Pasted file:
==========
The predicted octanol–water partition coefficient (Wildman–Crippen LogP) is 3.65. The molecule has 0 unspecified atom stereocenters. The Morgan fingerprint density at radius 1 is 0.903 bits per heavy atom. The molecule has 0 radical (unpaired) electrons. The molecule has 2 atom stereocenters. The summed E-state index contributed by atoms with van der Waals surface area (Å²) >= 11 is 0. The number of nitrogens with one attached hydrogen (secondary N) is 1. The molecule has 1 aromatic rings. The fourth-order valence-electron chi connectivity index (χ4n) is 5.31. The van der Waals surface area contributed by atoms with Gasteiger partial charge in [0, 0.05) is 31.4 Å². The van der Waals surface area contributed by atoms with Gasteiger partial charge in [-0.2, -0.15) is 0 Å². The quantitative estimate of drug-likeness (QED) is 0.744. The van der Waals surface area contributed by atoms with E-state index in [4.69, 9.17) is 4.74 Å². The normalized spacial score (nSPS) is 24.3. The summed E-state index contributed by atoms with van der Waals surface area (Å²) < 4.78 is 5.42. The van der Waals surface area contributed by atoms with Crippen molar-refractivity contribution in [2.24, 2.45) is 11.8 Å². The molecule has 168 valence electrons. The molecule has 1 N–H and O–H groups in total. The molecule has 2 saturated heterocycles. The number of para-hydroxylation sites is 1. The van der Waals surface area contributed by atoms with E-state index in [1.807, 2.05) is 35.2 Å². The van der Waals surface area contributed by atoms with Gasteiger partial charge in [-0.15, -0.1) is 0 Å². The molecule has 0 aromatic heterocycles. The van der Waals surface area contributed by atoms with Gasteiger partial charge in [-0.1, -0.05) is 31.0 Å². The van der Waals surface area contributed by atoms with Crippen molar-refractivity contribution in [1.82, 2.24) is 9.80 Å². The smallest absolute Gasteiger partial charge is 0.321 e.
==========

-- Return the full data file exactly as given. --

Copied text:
The predicted octanol–water partition coefficient (Wildman–Crippen LogP) is 3.65. The molecule has 0 unspecified atom stereocenters. The Morgan fingerprint density at radius 1 is 0.903 bits per heavy atom. The molecule has 0 radical (unpaired) electrons. The molecule has 2 atom stereocenters. The summed E-state index contributed by atoms with van der Waals surface area (Å²) >= 11 is 0. The number of nitrogens with one attached hydrogen (secondary N) is 1. The molecule has 1 aromatic rings. The fourth-order valence-electron chi connectivity index (χ4n) is 5.31. The van der Waals surface area contributed by atoms with Gasteiger partial charge in [0, 0.05) is 31.4 Å². The van der Waals surface area contributed by atoms with Gasteiger partial charge in [-0.2, -0.15) is 0 Å². The quantitative estimate of drug-likeness (QED) is 0.744. The van der Waals surface area contributed by atoms with E-state index in [4.69, 9.17) is 4.74 Å². The normalized spacial score (nSPS) is 24.3. The summed E-state index contributed by atoms with van der Waals surface area (Å²) < 4.78 is 5.42. The van der Waals surface area contributed by atoms with Crippen molar-refractivity contribution in [2.24, 2.45) is 11.8 Å². The molecule has 168 valence electrons. The molecule has 1 N–H and O–H groups in total. The molecule has 2 saturated heterocycles. The number of para-hydroxylation sites is 1. The van der Waals surface area contributed by atoms with E-state index in [1.807, 2.05) is 35.2 Å². The van der Waals surface area contributed by atoms with Gasteiger partial charge in [-0.15, -0.1) is 0 Å². The molecule has 0 aromatic heterocycles. The van der Waals surface area contributed by atoms with Gasteiger partial charge in [-0.1, -0.05) is 31.0 Å². The van der Waals surface area contributed by atoms with Crippen molar-refractivity contribution in [1.82, 2.24) is 9.80 Å². The smallest absolute Gasteiger partial charge is 0.321 e.